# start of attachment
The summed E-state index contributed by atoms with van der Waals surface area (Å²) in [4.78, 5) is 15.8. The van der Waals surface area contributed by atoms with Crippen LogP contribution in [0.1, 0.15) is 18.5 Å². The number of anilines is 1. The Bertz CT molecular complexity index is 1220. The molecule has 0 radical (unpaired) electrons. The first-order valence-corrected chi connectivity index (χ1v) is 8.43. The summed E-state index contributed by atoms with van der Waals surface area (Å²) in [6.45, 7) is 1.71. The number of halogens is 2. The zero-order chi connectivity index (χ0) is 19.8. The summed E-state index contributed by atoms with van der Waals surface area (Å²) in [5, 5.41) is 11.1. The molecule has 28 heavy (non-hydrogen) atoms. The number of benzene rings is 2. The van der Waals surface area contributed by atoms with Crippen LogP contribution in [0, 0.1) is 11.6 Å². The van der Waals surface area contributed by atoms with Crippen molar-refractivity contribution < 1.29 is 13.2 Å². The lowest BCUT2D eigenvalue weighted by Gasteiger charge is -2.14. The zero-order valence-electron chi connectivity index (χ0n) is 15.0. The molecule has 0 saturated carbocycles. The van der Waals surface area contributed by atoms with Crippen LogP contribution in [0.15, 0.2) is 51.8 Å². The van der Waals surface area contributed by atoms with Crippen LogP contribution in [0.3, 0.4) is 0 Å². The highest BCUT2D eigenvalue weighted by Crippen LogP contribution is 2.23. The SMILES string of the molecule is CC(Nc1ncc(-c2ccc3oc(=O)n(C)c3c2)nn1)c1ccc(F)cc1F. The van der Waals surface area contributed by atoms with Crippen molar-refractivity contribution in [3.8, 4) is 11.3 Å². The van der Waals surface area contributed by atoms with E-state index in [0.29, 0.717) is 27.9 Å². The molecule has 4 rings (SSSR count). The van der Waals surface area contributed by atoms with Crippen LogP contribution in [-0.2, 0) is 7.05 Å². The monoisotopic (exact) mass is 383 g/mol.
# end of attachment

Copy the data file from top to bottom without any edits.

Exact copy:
The summed E-state index contributed by atoms with van der Waals surface area (Å²) in [4.78, 5) is 15.8. The van der Waals surface area contributed by atoms with Crippen LogP contribution in [0.1, 0.15) is 18.5 Å². The number of anilines is 1. The Bertz CT molecular complexity index is 1220. The molecule has 0 radical (unpaired) electrons. The first-order valence-corrected chi connectivity index (χ1v) is 8.43. The summed E-state index contributed by atoms with van der Waals surface area (Å²) in [6.45, 7) is 1.71. The number of halogens is 2. The zero-order chi connectivity index (χ0) is 19.8. The summed E-state index contributed by atoms with van der Waals surface area (Å²) in [5, 5.41) is 11.1. The molecule has 28 heavy (non-hydrogen) atoms. The number of benzene rings is 2. The van der Waals surface area contributed by atoms with Crippen LogP contribution in [0, 0.1) is 11.6 Å². The van der Waals surface area contributed by atoms with Crippen molar-refractivity contribution < 1.29 is 13.2 Å². The lowest BCUT2D eigenvalue weighted by Gasteiger charge is -2.14. The zero-order valence-electron chi connectivity index (χ0n) is 15.0. The molecule has 0 saturated carbocycles. The van der Waals surface area contributed by atoms with Crippen LogP contribution in [0.15, 0.2) is 51.8 Å². The van der Waals surface area contributed by atoms with Crippen LogP contribution in [0.3, 0.4) is 0 Å². The highest BCUT2D eigenvalue weighted by Crippen LogP contribution is 2.23. The SMILES string of the molecule is CC(Nc1ncc(-c2ccc3oc(=O)n(C)c3c2)nn1)c1ccc(F)cc1F. The van der Waals surface area contributed by atoms with Crippen molar-refractivity contribution in [3.8, 4) is 11.3 Å². The van der Waals surface area contributed by atoms with E-state index in [0.29, 0.717) is 27.9 Å². The molecule has 4 rings (SSSR count). The van der Waals surface area contributed by atoms with Crippen LogP contribution in [-0.2, 0) is 7.05 Å². The monoisotopic (exact) mass is 383 g/mol.